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One isn’t such a lonely number. All life on Earth shares a single common ancestor, a new statistical analysis confirms. The idea that life-forms share a common ancestor is “a central pillar of evolutionary theory,” says Douglas Theobald, a biochemist at Brandeis University in Waltham, Mass. “But recently there has been some mumbling, especially from microbiologists, that it may not be so cut-and-dried.” Because microorganisms of different species often swap genes, some scientists have proposed that multiple primordial life forms could have tossed their genetic material into life’s mix, creating a web, rather than a tree of life. To determine which hypothesis is more likely correct, Theobald put various evolutionary ancestry models through rigorous statistical tests. The results, published in the May 13 Nature, come down overwhelmingly on the side of a single ancestor. A universal common ancestor is at least 102,860 times more probable than having multiple ancestors, Theobald calculates.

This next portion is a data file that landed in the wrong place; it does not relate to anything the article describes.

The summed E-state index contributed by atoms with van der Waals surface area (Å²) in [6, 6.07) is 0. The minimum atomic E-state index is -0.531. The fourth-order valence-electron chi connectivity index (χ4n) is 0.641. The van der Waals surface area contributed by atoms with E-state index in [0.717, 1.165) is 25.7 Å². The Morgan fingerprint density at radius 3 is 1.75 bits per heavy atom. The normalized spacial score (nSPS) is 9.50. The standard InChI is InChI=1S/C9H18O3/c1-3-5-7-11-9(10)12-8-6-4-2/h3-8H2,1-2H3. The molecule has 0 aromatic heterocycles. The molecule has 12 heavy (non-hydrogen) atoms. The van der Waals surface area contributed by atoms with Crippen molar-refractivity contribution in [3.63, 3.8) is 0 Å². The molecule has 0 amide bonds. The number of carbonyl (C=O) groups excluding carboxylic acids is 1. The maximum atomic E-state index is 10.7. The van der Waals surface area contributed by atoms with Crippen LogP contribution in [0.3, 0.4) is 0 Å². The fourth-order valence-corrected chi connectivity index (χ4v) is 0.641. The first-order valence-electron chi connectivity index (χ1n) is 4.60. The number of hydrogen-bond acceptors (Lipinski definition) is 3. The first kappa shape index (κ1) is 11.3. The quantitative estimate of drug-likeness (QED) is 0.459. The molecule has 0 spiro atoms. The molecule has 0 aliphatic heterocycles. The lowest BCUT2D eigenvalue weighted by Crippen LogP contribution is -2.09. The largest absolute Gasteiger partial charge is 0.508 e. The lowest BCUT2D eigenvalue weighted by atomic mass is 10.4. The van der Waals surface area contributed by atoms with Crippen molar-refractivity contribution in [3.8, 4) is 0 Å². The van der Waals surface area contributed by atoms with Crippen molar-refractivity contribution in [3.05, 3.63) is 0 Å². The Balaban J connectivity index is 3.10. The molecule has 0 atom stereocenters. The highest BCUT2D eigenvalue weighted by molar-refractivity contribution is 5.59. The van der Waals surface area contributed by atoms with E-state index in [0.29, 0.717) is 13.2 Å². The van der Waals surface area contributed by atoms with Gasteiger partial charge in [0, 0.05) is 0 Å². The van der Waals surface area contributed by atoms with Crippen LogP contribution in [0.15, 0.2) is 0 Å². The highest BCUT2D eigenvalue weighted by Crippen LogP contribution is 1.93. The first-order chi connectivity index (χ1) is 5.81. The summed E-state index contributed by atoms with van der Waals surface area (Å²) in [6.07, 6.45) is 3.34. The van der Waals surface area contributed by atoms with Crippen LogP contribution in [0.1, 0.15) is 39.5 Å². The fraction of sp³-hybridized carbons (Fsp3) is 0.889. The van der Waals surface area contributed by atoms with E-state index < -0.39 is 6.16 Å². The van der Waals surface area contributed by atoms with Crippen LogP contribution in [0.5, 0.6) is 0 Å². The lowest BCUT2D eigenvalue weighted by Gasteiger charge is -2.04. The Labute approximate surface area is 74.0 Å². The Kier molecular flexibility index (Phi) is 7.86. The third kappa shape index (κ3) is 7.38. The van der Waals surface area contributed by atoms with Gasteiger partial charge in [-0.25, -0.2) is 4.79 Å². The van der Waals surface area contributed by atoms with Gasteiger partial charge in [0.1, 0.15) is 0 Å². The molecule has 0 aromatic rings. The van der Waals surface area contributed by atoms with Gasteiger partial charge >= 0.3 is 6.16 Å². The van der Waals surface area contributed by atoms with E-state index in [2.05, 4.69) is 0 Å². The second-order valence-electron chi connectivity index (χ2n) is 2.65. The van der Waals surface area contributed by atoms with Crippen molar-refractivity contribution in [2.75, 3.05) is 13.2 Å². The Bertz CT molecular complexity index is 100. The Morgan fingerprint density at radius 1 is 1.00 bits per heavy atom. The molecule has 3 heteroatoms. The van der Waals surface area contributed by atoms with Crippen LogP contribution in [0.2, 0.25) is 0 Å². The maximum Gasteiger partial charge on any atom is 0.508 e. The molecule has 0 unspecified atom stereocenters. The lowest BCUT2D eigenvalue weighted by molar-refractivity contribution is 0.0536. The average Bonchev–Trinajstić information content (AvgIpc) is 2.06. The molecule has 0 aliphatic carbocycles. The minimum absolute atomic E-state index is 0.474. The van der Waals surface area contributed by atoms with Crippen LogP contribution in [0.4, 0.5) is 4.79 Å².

Theobald’s study does not address how many times life may have arisen on Earth. Life could have originated many times, but the study suggests that only one of those primordial events yielded the array of organisms living today. “It doesn’t tell you where the deep ancestor was,” Penny says. “But what it does say is that there was one common ancestor among all those little beasties.”